Toward the hall of Giuki
That the fates show forth
To those who fare thither;
There the rich king
Reareth a daughter;
Thou shalt deal, Sigurd,
With gold for thy sweetling."
And the third:
"A high hall is there
Reared upon Hindfell,
Without all around it
Sweeps the red flame aloft.
Wise men wrought
That wonder of halls
With the unhidden gleam
Of the glory of gold."
Then the fourth sang:
"Soft on the fell
A shield-may sleepeth
The lime-trees' red plague
Playing about her:
The sleep-thorn set Odin
Into that maiden
For her choosing in war
The one he willed not.
"Go, son, behold
That may under helm
Whom from battle
From her may not turn
The torment of sleep.
Dear offspring of kings
In the dread Norns' despite."
Then Sigurd ate some deal of Fafnir's heart, and the remnant he kept. Then he leapt on his horse and rode along the trail of the worm Fafnir, and so right unto
his abiding-place; and he found it open, and beheld all the doors and the gear of them that they were wrought of iron: yea, and all the beams of the house; and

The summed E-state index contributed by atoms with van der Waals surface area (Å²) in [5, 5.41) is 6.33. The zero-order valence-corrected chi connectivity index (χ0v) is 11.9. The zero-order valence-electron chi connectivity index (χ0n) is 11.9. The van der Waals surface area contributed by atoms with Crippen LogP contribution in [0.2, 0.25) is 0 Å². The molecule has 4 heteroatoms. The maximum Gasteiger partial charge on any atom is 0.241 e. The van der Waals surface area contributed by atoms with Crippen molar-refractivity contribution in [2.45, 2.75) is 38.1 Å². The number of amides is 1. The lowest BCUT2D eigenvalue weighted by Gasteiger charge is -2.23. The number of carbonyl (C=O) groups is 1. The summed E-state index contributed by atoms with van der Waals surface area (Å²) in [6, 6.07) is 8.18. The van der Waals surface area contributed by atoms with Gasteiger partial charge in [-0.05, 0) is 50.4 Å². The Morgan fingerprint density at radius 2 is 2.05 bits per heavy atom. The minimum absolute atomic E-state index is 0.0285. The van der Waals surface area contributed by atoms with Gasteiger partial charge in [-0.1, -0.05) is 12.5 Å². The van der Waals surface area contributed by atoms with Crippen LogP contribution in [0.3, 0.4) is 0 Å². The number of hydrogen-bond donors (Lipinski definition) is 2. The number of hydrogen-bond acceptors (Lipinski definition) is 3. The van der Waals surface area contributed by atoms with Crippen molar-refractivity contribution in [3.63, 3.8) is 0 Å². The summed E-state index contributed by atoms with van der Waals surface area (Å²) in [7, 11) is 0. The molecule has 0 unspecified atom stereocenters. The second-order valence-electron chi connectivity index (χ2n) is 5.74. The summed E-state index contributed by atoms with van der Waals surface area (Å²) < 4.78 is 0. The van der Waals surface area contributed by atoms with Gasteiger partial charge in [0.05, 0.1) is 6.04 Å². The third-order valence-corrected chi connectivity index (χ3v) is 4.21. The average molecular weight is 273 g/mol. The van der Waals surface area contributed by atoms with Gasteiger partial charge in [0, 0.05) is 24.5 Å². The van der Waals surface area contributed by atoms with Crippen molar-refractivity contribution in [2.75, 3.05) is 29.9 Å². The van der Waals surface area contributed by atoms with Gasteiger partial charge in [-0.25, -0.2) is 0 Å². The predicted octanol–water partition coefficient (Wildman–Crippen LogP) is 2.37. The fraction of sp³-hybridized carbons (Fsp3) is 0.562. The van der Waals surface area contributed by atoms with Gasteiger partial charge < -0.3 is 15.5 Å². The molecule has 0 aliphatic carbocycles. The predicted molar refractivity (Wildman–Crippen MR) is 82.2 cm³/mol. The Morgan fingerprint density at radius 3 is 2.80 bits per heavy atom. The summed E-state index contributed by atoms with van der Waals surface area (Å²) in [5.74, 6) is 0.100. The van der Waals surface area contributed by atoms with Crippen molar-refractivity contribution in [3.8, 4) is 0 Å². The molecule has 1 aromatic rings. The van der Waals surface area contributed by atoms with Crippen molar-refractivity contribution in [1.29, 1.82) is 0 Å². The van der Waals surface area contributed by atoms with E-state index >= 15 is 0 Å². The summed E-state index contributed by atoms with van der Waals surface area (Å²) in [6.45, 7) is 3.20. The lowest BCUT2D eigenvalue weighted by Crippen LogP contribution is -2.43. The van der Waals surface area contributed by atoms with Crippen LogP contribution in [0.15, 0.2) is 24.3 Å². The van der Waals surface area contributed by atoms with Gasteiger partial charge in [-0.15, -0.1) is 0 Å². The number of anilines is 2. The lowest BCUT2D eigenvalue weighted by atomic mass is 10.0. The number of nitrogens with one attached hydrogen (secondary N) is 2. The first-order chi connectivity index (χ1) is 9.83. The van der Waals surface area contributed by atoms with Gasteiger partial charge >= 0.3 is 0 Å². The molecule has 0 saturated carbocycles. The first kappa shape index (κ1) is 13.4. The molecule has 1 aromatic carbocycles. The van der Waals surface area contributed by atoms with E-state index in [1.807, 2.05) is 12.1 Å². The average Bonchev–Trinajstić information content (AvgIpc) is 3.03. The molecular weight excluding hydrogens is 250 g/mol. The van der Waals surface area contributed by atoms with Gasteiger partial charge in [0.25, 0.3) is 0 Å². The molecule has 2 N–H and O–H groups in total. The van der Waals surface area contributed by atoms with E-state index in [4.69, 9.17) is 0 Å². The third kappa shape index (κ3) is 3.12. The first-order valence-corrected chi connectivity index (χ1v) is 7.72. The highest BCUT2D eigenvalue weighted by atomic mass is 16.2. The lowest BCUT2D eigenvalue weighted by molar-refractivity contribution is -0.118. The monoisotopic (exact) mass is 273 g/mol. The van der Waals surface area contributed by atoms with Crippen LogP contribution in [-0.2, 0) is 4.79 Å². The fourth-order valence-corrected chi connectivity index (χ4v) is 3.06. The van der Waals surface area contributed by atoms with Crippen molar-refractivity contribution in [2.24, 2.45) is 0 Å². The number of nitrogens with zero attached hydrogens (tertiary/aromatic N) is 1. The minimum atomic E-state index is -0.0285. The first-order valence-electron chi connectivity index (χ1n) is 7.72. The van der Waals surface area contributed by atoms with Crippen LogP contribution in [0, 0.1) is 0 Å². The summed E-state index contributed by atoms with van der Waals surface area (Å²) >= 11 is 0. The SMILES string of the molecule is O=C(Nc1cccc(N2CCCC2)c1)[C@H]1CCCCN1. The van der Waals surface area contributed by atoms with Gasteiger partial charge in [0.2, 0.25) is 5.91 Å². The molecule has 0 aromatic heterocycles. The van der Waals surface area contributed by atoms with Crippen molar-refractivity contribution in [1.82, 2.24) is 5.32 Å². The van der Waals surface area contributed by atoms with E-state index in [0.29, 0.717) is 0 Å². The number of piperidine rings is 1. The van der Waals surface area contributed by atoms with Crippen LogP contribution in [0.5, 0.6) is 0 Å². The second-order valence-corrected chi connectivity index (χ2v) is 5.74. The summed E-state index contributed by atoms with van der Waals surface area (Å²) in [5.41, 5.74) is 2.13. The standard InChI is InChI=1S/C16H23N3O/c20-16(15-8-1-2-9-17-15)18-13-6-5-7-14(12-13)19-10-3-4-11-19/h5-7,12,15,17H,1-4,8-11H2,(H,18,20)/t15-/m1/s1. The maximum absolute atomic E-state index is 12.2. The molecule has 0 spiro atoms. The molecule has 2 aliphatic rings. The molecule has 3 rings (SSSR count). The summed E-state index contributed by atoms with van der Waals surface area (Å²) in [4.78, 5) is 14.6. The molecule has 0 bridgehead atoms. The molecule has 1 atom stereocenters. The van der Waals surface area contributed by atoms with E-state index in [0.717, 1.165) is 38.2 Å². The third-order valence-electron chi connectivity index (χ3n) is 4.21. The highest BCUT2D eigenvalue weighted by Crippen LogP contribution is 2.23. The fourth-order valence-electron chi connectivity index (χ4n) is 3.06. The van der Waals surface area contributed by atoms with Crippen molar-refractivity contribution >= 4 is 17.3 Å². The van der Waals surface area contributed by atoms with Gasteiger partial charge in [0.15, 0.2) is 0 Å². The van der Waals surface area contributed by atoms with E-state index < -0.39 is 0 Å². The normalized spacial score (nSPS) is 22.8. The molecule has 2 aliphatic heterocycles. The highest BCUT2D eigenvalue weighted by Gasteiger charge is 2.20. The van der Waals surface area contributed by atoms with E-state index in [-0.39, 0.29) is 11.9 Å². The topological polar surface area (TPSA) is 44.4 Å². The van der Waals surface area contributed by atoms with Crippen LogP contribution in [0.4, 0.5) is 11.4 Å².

it was dug down deep into the earth: there found Sigurd gold exceeding plenteous, and the sword Rotti; and thence he took the Helm of Awe, and the Gold Byrny,
and many things fair and good. So much gold he found there, that he thought verily that scarce might two horses, or three belike, bear it thence. So he took
all the gold and laid it in two great chests, and set them on the horse Grani, and took the reins of him, but nowise will he stir, neither will he abide
smiting. Then Sigurd knows the mind of the horse, and leaps on the back of him, and smites and spurs into him, and off the horse goes even as if he were